Parental Burnout

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A Park Slope Parent Member summarizes how to avoid "parental burnout." 

hernan-sanchez-160709

 QUESTION:

"I'm wondering what other working parents do on weekends in terms of getting babysitting or other child care help, if any, especially those of you in jobs that don't have set beginning and end times and can spill over to into 24/7.  We have a full time sitter who averages about 10 hours per day 5 days per week to cover us for our workweek, but we get so totally backed up in terms of personal/housekeeping stuff, errands, upkeep stuff, and sleep, that much of the weekend involves spotting each other so one of us can exercise for a change, or take a nap, or do a few errands, and we never feel like we have caught up and certainly don't feel like we can do many "family"/together things with our off-time.  Then throw into that when one of us has to do office-type work for a few hours or longer over a weekend, and it's all over. 

So my question is,

“Do some of you get child care help for a "date" night only, or for some daytime support?  And do you have a weekly date night or is it more periodic?  So far we've had a few date nights, but don't have a regular gig and never get any daytime help other than family members once in a while, and I'm beginning to think that we've been taking the shortsighted approach, and that my sanity is on the line here. (and as an aside, if you do get off-hours help, do you then feel like you're not spending enough time with your child(ren)… I think I've avoided getting some needed help partly for this reason, and don't want to feel guilty)."

ANSWERS - summary compiled by the Original Poster:

I've tallied most of the responses I got on the question I posed on keeping sane for working parents (generally geared toward 2 working parents but most applicable to single working parents too I'd think), and here's what I came up with:

1.         Regular date night - 7 mentions (including 1 vote for 1-2 date nights per month, 1 for weekly weekday dates on Thursdays (and splitting the sitter with a neighbor that night to keep costs down), 1 for weekly date nights for dinner outside the home (for conversation and catchup time, not, for example, to see a movie), and 1 for weekday date nights generally).  One person suggested having a number of sitter options as backup, so there's always someone who can help, and a number of people hire high school or college students for this type of thing.  One person mentioned just having a nice meal together at home regularly after the kid(s) go to sleep.

2.         Weekend daytime sitting help - 10 mentions (including 1 for a few hours, 1 for 4-5 hours every other Saturday afternoon, 1 for 5 hours every Sunday late afternoon, and about 2 for starting Saturday date night sitting coverage early (e.g., 3, 4, 5 p.m.) to wrap sanity time in before a date night.  Same thing on students for this type of thing. When their kids got older, 1 used playdates for this purpose.

3.         Cleaning person - 8 mentions (and laundry service/delivery got 3 votes)

4.         Delivery/internet purchases (particularly Fresh Direct) - 3 mentions (including 1 for dry cleaning delivery and 1 for anything by internet possible (nycpet.com, drugstore.com, overstock.com, amazon.com, freshdirect.com) - separately, Fresh Direct got 7 mentions.  Oh, and the consensus on tipping Fresh Direct seems to be $1/box with runner up at tipping $4-5 per order.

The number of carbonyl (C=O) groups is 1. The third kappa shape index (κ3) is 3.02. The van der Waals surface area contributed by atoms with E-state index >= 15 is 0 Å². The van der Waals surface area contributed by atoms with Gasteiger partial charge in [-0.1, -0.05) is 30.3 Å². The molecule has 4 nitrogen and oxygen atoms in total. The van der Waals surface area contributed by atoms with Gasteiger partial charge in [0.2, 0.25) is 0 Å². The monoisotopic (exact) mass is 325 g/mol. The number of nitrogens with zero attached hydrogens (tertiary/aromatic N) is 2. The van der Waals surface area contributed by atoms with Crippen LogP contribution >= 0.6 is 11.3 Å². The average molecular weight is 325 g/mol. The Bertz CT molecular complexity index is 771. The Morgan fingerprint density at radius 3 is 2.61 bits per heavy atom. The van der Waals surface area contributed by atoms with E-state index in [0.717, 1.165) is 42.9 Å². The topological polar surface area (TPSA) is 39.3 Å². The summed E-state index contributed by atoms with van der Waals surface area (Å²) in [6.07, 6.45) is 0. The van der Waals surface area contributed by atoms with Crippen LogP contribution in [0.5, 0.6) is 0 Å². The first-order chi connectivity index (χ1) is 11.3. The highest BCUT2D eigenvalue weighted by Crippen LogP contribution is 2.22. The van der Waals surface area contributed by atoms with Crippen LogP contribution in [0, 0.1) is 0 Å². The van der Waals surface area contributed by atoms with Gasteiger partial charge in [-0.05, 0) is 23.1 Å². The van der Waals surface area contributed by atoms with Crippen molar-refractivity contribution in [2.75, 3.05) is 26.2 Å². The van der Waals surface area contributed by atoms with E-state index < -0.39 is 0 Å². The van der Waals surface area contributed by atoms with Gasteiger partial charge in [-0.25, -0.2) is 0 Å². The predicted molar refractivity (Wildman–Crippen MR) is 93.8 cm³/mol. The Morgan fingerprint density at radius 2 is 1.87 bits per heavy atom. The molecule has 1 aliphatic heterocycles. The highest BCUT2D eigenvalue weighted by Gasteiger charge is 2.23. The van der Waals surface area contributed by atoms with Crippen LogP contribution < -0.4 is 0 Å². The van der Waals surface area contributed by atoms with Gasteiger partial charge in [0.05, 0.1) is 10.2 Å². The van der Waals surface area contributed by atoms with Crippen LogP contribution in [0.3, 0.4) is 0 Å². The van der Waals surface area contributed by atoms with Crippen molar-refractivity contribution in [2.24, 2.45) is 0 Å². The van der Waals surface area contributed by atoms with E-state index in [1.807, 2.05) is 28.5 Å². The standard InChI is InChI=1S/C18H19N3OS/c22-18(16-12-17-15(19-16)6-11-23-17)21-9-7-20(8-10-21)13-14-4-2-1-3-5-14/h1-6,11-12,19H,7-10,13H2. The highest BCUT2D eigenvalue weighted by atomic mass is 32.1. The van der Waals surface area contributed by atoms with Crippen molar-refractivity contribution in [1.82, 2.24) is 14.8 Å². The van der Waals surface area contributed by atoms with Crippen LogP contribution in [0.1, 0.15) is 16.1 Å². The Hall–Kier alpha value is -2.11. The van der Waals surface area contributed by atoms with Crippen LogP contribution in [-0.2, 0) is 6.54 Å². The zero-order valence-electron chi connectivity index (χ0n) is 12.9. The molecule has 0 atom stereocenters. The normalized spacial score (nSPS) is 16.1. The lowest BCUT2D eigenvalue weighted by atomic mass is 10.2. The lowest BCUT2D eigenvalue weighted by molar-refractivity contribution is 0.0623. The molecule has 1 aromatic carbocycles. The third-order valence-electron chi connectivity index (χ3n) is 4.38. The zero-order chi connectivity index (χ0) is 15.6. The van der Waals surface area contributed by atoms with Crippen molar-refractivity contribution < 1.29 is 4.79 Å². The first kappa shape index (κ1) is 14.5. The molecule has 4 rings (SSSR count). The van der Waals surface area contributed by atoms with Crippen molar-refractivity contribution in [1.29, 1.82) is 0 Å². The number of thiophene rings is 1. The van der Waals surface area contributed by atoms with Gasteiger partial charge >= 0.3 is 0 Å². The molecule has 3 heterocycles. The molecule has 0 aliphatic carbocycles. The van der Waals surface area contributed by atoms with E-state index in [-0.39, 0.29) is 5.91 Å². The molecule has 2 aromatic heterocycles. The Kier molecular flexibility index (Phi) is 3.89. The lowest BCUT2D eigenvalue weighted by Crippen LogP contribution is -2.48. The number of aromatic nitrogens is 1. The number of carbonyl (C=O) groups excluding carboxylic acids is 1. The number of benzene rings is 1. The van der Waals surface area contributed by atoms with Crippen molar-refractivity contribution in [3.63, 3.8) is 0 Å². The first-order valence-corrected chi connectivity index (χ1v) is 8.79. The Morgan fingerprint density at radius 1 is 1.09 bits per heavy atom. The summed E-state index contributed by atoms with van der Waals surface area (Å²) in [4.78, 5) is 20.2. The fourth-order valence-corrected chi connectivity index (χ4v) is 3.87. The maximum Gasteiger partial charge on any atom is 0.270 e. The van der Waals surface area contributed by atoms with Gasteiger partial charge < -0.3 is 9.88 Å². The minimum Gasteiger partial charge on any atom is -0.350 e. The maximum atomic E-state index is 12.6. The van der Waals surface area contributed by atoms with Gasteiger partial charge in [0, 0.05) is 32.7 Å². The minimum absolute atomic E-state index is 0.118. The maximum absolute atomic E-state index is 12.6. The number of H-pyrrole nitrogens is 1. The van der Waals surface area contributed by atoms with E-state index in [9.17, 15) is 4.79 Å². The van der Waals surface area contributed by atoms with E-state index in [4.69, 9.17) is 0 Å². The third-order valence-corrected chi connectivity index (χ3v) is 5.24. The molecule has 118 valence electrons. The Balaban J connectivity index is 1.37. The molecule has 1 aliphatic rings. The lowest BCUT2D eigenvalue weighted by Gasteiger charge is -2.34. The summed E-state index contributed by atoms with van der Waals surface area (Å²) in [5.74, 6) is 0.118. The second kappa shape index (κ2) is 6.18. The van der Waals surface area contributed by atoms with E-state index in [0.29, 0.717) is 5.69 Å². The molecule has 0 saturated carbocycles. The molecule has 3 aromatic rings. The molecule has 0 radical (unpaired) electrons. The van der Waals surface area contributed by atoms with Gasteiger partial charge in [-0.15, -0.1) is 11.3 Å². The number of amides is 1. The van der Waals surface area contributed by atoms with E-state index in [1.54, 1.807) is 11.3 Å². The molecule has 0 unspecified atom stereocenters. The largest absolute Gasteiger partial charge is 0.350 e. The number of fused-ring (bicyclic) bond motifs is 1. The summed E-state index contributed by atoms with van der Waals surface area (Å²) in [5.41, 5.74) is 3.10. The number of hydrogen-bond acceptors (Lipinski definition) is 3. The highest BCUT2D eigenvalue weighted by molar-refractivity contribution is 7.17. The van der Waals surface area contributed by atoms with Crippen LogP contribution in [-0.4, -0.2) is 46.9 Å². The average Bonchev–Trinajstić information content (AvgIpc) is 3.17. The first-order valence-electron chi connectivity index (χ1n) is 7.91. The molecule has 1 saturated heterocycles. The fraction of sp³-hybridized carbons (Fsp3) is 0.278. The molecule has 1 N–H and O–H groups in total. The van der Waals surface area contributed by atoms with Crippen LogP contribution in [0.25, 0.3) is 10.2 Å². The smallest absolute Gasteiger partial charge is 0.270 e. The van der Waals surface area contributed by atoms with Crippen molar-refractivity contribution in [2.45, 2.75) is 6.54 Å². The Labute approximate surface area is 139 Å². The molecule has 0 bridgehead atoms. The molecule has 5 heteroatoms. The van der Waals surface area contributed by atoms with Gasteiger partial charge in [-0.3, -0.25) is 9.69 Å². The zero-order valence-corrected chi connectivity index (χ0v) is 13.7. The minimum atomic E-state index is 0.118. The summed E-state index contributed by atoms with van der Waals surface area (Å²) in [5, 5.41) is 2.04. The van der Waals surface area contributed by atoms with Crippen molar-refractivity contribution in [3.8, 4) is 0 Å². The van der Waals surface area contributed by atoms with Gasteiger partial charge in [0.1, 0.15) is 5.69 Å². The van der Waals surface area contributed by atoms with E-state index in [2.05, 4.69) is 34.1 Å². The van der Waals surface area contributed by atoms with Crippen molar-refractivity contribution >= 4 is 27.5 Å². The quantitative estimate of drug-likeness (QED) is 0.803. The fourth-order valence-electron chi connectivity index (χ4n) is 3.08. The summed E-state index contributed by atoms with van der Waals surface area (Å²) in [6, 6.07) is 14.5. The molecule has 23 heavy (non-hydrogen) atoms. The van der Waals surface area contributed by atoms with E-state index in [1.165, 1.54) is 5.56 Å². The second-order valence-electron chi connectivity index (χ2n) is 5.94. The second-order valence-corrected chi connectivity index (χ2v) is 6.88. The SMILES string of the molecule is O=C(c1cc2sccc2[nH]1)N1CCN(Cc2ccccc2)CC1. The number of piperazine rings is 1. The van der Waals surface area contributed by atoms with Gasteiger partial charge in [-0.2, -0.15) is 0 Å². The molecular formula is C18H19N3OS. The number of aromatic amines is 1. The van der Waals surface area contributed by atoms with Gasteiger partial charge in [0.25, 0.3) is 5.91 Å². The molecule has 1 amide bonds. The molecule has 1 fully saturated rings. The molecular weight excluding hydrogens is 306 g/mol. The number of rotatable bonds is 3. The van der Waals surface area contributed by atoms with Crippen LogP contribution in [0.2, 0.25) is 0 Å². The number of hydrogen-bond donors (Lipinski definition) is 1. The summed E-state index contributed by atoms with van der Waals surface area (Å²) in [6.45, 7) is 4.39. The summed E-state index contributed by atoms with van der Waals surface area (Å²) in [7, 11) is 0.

5.         Childcare shares - 4 mentions (1 mentioned a sitting coop, another 2 mentioned a casual regular weekly swap with another family, in one case where every other weekend one family drops off the kid(s) at the other's and the families have dinner when the swap is done so that 2x/month each set of parents gets some down time and they eat together weekly)

6.         Easy meals (pre-made or takeout) - 3 mentions (1 mentioned Six O’clock Scramble, which pre-plans ingredients and makes shopping easier; 1 suggests planning meals on Sunday night for the week and making extra and freezing half)

7.         "No weekend work" policy - 4 votes for not taking work home on weekends, including 1 who said she and her spouse try never to work on Saturdays, except in case of emergency

8.         Sitter help - 4 mentions including 1 who suggested that the sitter cook a bit for the family (including dinner or Friday end of the day so weekend cooking gets easier); and 2 who ask their sitter to do some errands/pickups and 1 who suggested getting an au pair if space permits

9.         Cutting back hours and/or telecommuting - 5 mentions (including 2 people who have a 4 day workweek, 1 who mentioned that she and her spouse each take a half-day off per month to catch up, 1 who telecommutes 1 day/week, and 1 who suggested stopping transactional work since it's so unpredictable (which means a career change of sorts).

10.        Personal assistant - 3 mentions (not from experience, just suggestions) - one person suggested finding someone for a few hours here or there on Craig's List

11.        Getting organized and focused - 2 mentions including 1 for staying "in the moment" (i.e., not working when you should be with the family or focusing on personal while at work), and 1 vote for getting organized (e.g., http://www.flylady.net for tips)

12.        Other - 1 vote for finding a good handyman, 1 for an early kids' bedtime (e.g., 7) for personal time later in the evening; and 1 vote for no sleep (including getting up super-early to catch up).   Lastly, I know of 2 moms who have a weekly "free" night to socialize, do errands, work late, whatever/their choice, so my husband and I created a weekly free night for each of us, and that has helped a bit.